Scan On Demand: Building the World’s Open Library, Together

By Omar Rafik El-Sabrout & Mek

Earlier this week, Open Library’s Mek Karpeles, Internet Archive Summer of Code fellow Tabish Shaikh, and members of the community announced the launch of a new Book Sponsorship program which, boingboing.net explains, “lets you direct a cash donation to pay for the purchase and scanning of any books. In return, you are first in line to check that book out when it is available, and then anyone who holds an Open Library library card can check it out.”

So far, the program has been met by enthusiasm by readers and authors who are eager to play a role in shaping the world’s largest online digital library.

One generous reader, Tom in Yokohama, Japan, explains why he choose to sponsor a book:

“I saw the blog post about sponsoring books and I thought it was a wonderful idea. The book I sponsored is one I enjoyed as a child. I’m not likely to read it again, but I am happy to make it available to others who might want to read it. (Several other books in the same series are checked out, so there must be interest!)”

Author, VM (Vicky) Brasseur, went so far as to make sure we received a signed copy of her work with a heartwarming message to her readers.

Other authors were quick to join on board, going so far as to offer sponsoring their own works for posterity.

The news was even touted by one of our favorite popular science fiction authors, Cory Doctorow:

Calculating the True Value of A Library that is Free

From an article posted by Omar Rafik El-Sabrout at http://blog.archive.org/2019/10/22/calculating-the-true-value-of-a-library-that-is-free/

We live in the era of Venmo and CashApp, when after a nice meal with friends, you no longer have to argue over who will pick up the bill. On the surface, this is an extremely promising way to keep people from accidentally going into debt with each other. But it also reinforces interactions that are extremely transactional. The old idea of “I’ll get you back next time” is part of the give and take that members of a close community engage in. In our transactional present, people don’t have to rely on the idea of trust–trusting the butcher at the farmer’s market won’t price gouge me, trusting my friend will pay me back. People aren’t learning that you can vote by caring, by putting your money behind something that matters to you. At a moment when “you get what you pay for” is the capitalist norm, enter the Internet Archive, which today is asking you to make an investment in community-wide sharing.


A new program at OpenLibrary.org encourages you to “put your money behind something that matters to you:” sponsoring a book so everyone can read and borrow it online for free.

The Internet Archive, which runs the Open Library project, is working to create a vast network of online book lending in order to make all books accessible to all people. Open Library cares about the input of its readers. As Open librarian and Internet Archive Software Engineer Mek Karpeles describes, “Open Library’s theory is that readers deserve a say in what’s on their bookshelves,” which is why he and his team have created a new Book Sponsorship feature.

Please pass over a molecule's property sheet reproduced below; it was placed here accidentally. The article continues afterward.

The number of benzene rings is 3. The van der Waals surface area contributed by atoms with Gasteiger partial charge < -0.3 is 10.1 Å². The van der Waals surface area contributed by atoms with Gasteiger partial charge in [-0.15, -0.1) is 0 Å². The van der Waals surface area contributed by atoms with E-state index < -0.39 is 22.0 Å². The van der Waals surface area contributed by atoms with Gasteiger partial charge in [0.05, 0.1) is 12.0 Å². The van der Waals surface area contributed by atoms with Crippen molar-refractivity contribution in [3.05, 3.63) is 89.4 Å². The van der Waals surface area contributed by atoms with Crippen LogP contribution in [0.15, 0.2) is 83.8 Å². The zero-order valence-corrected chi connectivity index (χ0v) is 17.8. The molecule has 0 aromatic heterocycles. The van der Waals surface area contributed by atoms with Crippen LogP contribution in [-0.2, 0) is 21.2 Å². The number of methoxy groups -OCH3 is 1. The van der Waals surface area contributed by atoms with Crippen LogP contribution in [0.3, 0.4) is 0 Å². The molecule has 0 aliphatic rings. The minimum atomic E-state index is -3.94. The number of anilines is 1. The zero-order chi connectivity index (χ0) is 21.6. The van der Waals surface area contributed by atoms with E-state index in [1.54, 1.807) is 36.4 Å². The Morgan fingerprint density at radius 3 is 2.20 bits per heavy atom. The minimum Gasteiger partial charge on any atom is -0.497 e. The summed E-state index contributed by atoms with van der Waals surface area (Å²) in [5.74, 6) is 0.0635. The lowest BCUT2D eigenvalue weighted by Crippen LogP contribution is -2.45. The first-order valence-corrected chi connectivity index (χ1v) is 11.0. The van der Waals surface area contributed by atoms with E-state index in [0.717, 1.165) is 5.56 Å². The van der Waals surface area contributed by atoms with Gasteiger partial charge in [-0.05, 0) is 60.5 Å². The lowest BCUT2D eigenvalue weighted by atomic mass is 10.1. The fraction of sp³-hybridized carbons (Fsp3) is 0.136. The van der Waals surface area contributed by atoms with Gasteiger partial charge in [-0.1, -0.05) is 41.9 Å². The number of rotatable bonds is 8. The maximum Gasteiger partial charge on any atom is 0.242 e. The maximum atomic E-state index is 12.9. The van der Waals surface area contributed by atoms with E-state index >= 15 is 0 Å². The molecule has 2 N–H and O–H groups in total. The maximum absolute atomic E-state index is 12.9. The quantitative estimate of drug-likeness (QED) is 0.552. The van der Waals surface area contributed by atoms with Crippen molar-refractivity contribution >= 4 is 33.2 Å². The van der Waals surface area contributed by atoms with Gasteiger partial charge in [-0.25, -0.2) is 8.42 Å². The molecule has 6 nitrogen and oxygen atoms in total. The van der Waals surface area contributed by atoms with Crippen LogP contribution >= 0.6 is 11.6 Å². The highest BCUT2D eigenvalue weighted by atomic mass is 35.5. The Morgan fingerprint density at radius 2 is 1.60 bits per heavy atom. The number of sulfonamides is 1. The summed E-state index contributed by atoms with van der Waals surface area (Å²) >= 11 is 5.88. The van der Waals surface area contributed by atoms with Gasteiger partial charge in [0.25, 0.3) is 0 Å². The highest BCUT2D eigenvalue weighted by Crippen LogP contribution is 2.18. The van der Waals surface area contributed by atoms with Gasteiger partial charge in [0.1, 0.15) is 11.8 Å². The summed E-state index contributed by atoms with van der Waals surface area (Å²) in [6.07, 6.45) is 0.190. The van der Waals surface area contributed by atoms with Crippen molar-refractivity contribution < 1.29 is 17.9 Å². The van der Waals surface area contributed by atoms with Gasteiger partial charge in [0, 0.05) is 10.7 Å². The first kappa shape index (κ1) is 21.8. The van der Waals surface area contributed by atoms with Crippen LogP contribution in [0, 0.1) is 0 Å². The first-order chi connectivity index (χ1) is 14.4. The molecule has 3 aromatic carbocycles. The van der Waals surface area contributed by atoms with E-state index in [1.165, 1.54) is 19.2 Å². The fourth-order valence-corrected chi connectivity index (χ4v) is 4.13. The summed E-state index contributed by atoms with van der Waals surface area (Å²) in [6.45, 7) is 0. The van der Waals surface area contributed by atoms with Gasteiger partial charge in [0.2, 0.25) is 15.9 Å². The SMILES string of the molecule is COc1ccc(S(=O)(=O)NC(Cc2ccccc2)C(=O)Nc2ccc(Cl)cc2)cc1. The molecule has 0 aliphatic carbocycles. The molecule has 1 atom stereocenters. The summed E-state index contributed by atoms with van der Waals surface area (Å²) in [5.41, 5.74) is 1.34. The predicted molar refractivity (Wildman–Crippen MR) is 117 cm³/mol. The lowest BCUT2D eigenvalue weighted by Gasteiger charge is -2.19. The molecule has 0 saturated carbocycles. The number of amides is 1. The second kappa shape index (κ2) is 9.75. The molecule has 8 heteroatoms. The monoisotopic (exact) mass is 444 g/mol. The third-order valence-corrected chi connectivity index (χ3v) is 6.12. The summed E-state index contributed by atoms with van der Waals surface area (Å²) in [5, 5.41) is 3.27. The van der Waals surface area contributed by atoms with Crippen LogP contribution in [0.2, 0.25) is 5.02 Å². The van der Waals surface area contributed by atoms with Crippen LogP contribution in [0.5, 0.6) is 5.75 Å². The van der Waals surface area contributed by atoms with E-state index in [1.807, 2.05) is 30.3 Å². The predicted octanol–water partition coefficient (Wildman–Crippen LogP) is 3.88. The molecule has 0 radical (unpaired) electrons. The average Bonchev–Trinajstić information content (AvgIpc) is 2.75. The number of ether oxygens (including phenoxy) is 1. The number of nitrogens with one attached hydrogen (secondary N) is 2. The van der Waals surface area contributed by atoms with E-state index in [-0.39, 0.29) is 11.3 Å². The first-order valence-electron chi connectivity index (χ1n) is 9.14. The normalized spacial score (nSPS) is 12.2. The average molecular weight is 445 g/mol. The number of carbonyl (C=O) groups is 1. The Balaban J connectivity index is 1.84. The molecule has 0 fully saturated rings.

A blue box on the book page lets you know that this is a book you can sponsor. With your donation, we will buy the book, digitize it, store it, and make the ebook available for borrowing–first by you.

Founded on the idea that a library ought to have books that “reflect [a] community’s needs and values,” Book Sponsorship allows any of the more than two and a half-million users of Open Library to #saveabook. This is a natural follow-up to the long standing “Want to Read” functionality whereby a reader can indicate a book is missing from the Archive that they wish to read.

You can contribute just $11.32 to make sure this book from Marley Dias’ #1000BlackGirlBooks list is available for all.

With our new book sponsorship program, readers are given the option to put money towards directly sponsoring the acquisition of a particular book, after which the Internet Archive will digitize, store, and make the ebook available for lending–for free. Among other possibilities, this would allow people to combat the lack of representation of young black protagonists that Marley Dias, creator of the #1000BlackGirlBooks, found at her school and local library. We currently feature almost 400 of the #1000BlackGirlBooks on archive.org and with your support, we can buy and digitize all of them.

When people are given the opportunity to be generous in an obligation-free way, we find that typically brings out their desire to do good.

By giving people a say and making them feel represented, they become more invested. The care that comes from the investment of individuals is what eventually creates a community, and our hope is that the Open Library community will use this feature to help disenfranchised patrons gain access to materials that would enrich their education. When people are given the opportunity to be generous in an obligation-free way, we find that typically brings out their desire to do good. It’s relatively easy to put a price on a book, to calculate printing costs and publishing costs, but what’s harder to determine is the value of giving a gift. If you’re interested in sponsoring a book, either for yourself or for someone else, just click on a Sponsor an eBook button or visit https://openlibrary.org/sponsorship to learn more.

Go to https://openlibrary.org/sponsorship to lear more about how to #saveabook
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